Nov. 16, 1937 - Nov. 8, 2010
What does one say at the passing of a dear friend, mentor, and godly priest like Fr Eugene Beau Davis, SSC? While I've only known him for the past five months since my arrival at St. Mary's, I've spent practically every day with him, until two days ago, at his passing. He was the sort of friend one first meets and feels like one's known for a lifetime. Almost immediately he opened himself completely to me, allowing me to do the same with him. Oh, how he loved his long-time parish home of St Mary's!
When I got here, he was already declining in health. But he taught me quite a lot: pastoral advice, liturgics, how to make fun of literally everything (because if one can't laugh in the ministry, one will waste his time in anger and tears!). And he loved to point out the irony in situations! Sometimes it's funny. Sometimes it's not. As I'm writing this, I'm recalling how my daughter was born roughly two weeks ago at 9:03 pm. She was to be his goddaughter (and his first godchild to outlive him). And two days ago, Father Beau died at 9:03 pm. (Yes, the doctor called it at 9:01, but he wasn't in the room like I was when his heart beat its last.)
What Father Beau's biography doesn't come close to showing (how can words do justice?) is the complete selfless love he had for anyone who was truly in need. He saw through mere griping, spoiled sports, and laziness, of course, but to those who were in need, he would've given his life. And in a strange way, he quite literally did. He died just shy of his seventy-third birthday. Though he died of multiple organ failure, his real turn for the worst came when he contracted in the hospital an active staph strain. He was a carrier due to his work as a physician's assistant before his ordination. But he wasn't just any old PA. He devoted a large part of his life working with terminally ill AIDS patients, many of whom when he preached (and most importantly, lived!) the gospel so convincingly, were converted to Christ. This is why I mentioned that my daughter would have been his only godchild to outlive him.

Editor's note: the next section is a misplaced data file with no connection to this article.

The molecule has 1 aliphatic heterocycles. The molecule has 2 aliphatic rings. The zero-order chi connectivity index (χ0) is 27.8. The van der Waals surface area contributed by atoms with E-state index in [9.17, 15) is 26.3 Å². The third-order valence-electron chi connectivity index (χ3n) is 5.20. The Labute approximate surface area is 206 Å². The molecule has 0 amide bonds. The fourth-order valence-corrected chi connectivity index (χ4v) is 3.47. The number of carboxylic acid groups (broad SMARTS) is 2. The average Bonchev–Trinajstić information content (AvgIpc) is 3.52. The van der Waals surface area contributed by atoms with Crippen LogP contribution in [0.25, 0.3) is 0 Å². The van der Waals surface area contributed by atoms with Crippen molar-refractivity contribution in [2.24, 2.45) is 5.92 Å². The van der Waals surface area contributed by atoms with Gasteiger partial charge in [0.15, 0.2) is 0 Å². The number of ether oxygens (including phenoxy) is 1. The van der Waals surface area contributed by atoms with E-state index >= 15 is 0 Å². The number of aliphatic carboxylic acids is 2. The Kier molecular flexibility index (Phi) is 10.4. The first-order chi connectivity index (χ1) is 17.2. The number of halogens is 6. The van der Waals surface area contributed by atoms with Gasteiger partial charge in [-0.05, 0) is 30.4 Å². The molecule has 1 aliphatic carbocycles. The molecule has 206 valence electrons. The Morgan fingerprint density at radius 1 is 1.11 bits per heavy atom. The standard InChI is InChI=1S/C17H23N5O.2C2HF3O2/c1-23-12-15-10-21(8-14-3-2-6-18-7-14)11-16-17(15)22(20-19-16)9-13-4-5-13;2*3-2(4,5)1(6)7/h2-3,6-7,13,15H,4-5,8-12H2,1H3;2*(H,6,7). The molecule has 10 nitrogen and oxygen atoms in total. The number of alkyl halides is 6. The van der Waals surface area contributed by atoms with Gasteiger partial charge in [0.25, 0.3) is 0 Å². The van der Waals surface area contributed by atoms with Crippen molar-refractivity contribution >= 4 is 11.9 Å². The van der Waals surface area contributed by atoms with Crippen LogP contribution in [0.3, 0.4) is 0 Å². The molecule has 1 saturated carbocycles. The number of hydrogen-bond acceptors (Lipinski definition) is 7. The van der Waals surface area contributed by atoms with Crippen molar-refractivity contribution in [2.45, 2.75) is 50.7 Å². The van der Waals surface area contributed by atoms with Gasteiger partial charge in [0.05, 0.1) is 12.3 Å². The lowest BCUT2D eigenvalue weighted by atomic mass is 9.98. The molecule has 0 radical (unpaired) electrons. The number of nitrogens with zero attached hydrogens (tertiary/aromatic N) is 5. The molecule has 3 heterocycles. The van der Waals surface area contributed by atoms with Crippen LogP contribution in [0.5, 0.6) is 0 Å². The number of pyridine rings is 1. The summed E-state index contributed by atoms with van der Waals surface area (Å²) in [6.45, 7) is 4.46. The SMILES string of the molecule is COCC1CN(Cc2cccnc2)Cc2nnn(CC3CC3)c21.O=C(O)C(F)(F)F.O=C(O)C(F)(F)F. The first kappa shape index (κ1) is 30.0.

Father Beau, while being priested late in his life, was certainly the priest's priest. And the deacon's. He was the epitome of pastoral graciousness while continually pointing people to salvation. He was a liturgical genius. He was one that would regularly read the New Liturgical Movement, but didn't have the technological abilities to blog himself. It was a shame that he was too ill to spend time learning how, for I imagine that Fr Davis' Liturgical Notes would have quickly become the American counterpart to Fr Hunwicke's.
Father Beau has been through the battles of Anglicanism in America, both on the national (and international) level, and at St Mary's, on the local level. He's prayed for unity with the Holy See since he was about fifteen (when he came to St Mary's and back when corporate unity wasn't a pipe dream). He, like the other greats, wisely fled the condoned heresy within the Episcopal Church, but also believed that the Continuum groups weren't a permanent home. His form of Anglicanism was merely an adjective to his Catholicism. And it wasn't the 'lower case' kind either. When Anglicanorum Coetibus was announced, and finally after all this long while Anglicans were given a chance for corporate unity, he, like so many others, wept with tears of joy.
So what does one say at the death of a dear friend, mentor, and godly priest like Fr Eugene Beau Davis? I'm not sure, but I know what he'd say to us. Something like, "Oh, stop sobbing for me. I'm in purgatory on my way to meet Our Lord. Pray for me instead. And go on about your work reconciling people to God and to each other."
St Thomas of Canterbury, pray for him. Blessed John Henry Newman, pray for him. Our Lady of Walsingham, pray for him. May we never forget (and forget to pray for!) Father Beau "Patrimony" Davis.
+Requiscat In Pace+